But then there’s another kind, the kind where you’re anticipating suffering to come. The kind where you look at your 13-year-old cat and realize that you’re almost certain to outlive him, or the kind you feel on the next to last day of a ten-day cruise when you realize that pretty quickly you’ll have to go home and get your own breakfast.

Then there’s a third kind: the kind where you look at the universe and feel like it’s really not, somehow, good enough. This kind makes me think of the old Peggy Lee song, “Is That All There Is?” “Life’s a bitch, and then you die.”

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What Buddha saw through was that it’s not the bad things that happen so much as it’s the way we think about the bad things happening. When we stub our toes, we don’t just think, “Ow!” We think: “Ow! That hurts! Damn, I wonder if I broke it? Am I going to be able to put on shoes today? If I can’t wear shoes I can’t go to work. But if I take a day off from work they’ll fire me. I can’t get fired, I’ve got a mortgage payment!” Or we think about losing a cat and we anticipate how sad it will be, and get depressed thinking about how sad it will be when it happens.

Or we think, late at night when we’re trying to sleep, that nothing ever seems to work out and there just doesn’t seem to be any point.

The First Noble Truth really comes down to saying: “Doctor, it hurts when I do this!”

The Second Noble Truth is Buddha saying: “So don’t do that!”

But that’s another column.

Charlie Martin writes on science, health, culture and technology for PJ Media. Follow his 13 week diet and exercise experiment on Facebook and at PJ Lifestyle

Comments are closed.

Top Rated Comments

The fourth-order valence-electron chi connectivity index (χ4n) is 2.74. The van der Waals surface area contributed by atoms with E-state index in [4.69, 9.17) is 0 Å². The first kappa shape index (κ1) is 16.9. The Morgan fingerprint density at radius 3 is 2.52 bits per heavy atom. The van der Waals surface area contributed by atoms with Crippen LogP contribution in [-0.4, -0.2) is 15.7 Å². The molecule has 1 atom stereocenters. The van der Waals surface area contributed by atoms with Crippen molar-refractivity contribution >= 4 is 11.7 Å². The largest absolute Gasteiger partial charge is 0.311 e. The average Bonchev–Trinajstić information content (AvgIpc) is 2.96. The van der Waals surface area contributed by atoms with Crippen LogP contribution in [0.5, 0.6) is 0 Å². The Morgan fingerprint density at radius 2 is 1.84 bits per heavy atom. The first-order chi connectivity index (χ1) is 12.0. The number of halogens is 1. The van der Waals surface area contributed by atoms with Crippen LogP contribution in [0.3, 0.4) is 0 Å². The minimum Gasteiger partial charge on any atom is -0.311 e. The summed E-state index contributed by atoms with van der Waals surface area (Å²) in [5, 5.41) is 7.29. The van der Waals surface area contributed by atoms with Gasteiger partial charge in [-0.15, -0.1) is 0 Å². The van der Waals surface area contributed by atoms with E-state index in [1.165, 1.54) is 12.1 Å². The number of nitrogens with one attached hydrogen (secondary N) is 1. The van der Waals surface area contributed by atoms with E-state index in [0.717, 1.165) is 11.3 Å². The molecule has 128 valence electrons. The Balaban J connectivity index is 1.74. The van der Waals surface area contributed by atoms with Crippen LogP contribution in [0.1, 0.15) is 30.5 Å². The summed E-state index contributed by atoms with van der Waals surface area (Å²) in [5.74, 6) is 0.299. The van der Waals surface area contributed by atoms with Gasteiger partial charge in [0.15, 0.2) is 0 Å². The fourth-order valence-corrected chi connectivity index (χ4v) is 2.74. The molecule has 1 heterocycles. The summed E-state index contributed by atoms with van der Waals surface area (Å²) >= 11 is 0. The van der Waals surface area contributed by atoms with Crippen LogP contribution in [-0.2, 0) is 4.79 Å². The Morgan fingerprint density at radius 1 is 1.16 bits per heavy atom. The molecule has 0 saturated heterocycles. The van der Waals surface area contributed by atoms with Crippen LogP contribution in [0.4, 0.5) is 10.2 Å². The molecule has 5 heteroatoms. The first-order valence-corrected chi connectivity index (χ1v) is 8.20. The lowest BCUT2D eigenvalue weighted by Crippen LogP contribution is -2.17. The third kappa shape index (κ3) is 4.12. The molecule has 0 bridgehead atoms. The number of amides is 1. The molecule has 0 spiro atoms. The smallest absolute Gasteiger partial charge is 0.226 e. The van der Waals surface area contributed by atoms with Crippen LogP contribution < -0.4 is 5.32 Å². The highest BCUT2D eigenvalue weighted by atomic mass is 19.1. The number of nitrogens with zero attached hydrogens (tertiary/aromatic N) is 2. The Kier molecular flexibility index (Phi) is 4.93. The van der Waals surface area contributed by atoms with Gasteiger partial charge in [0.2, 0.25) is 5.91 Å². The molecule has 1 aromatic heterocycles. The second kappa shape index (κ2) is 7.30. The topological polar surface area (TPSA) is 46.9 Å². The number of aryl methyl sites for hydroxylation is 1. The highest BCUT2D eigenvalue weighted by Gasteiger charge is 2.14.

Look... My prospective is different, complaining and worrying about what MIGHT go wrong is a pointless waste of perfectly good emotions you could put to better use in enjoying the few things that make you happy.

a few years ago, I fractured 7 vertebrae in my back, had a cervical reconstruction which fused my neck from C-3 to T-1, and still have 4 ruptured discs in the lumbar and thoracic areas.. I live on pain meds, which barely hold it in check under the best circumstances.. in short, my life is one long endless nightmare of pain.. waking up is misery, missing the correct time to take the Oxycontin can be pretty terrible.

So I don't dwell on the things which MIGHT go wrong, because I have to focus on the things which take my mind off self as much as possible. So what could take the pain away for someone like me?

Family.. my wife.. our two glorious children, I can't dwell on me, because they need me, and being needed is the key, the setting aside of self, to help and care for someone you love more than your own life. Our kids are still young, 11 and 14, my wife works full time, and is too tired after work to bother coddling me. So I do the laundry, clean as much as I can handle, cook, so she doesn't have too.. help the kids with their every project and issue, even when you have to bite back the pain from standing too long..